Mrs Bakshi, a loving if old-fashioned Indian mother, is desperate to marry off her two elder daughters and leave herself enough time to find suitors for the two younger girls. When a lavish wedding party comes to their small town she seizes the opportunity to pair Jaya, her eldest, with Balraj Bingley, a successful businessman from London. But her second child, the beautiful and spirited Lalita, flatly refuses to marry for anything less than love. When Lalita first meets Balraj's tactless American friend, Will Darcy, she is disgusted by his apparent arrogance. But fate keeps throwing them together in places as far flung as Goa, London and Los Angeles. Unexpectedly, they find love blossoming between them.
Bride and Prejudice is a hectic, hilarious and thoroughly delightful fusion of three supposedly contradictory creative forces. The complex Victorian social drama of Jane Austen's classic novel provides a steady backbone for the festive energy of a Bollywood musical, and the result is polished to a golden glow by Hollywood styling and production values. The movie is the brainchild of acclaimed British filmmaker Gurinder Chadha (Bend It Like Beckham), and her love affair with her medium shines through in every shot of the film.
The enthusiasm and quantity of Bollywood song and dance sequences might take uninitiated viewers a bit by surprise, but most will soon be carried away by the sheer verve of the movie. Its fresh sincerity and ever present sense of fun are irresistibly infectious and more than make up for the small slips and tiny cracks that sometimes appear amid the festivities.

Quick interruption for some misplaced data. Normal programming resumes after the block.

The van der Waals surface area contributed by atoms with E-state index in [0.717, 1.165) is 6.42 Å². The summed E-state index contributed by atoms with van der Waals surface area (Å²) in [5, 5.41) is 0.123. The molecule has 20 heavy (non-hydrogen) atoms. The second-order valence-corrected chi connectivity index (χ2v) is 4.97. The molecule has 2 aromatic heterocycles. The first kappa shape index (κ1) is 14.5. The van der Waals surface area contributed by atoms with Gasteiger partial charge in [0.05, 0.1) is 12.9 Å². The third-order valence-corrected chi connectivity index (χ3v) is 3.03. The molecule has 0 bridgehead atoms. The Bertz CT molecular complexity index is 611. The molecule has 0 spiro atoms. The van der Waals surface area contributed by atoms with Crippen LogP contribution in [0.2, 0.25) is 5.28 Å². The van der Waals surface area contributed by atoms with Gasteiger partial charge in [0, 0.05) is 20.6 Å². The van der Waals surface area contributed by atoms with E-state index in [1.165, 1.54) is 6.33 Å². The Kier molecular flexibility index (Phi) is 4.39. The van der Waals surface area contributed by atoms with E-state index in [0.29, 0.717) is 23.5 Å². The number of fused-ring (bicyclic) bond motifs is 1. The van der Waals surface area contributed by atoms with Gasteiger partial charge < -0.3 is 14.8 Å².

One of the best features of the film is its highly developed sense of humour. Dry English wit rubs shoulders with well-timed slapstick and flamboyant absurdity a la Peter Sellers. The irrepressible script pokes fun at everything and everyone, Indian, Western, rich, poor, old and young.
Though the combination of Jane Austen and Bollywood melodrama seems outlandish at first, you quickly realise how similar the two forms are. Both exist in a privileged bubble where the most pressing worries are things like marriage and dowries, and war or poverty or death do not creep onto the stage to steal the show. This lack of grit and realism might irritate some, but neither this movie nor the novel are concerned with anything more than telling their own story in the way they choose. Realism is irrelevant.
No doubt many Austen purists will be horrified by this electric pink adaptation of her classic. The hordes of cinematic mother grundies will take great delight in decrying the film's lack of finesse, its use of melodrama and it utter lack of realism. These sober criticisms are all entirely valid, but are also entirely beside the point. This movie is a marvellous mouthful of sinful confectionary, and should be enjoyed as such. If you want Shakespeare, then don't go to the fairground.
Though you may have grave doubts about Bollywood, or musicals, or Jane Austen or even all three, I urge you to give "Bride and Prejudice" a chance. Its sweetness is the sweetness of a deliciously gooey homemade bon bon - not the pre-packaged artificiality that so many McMovies offer up as entertainment. You won't be disappointed.- Alistair Fairweather
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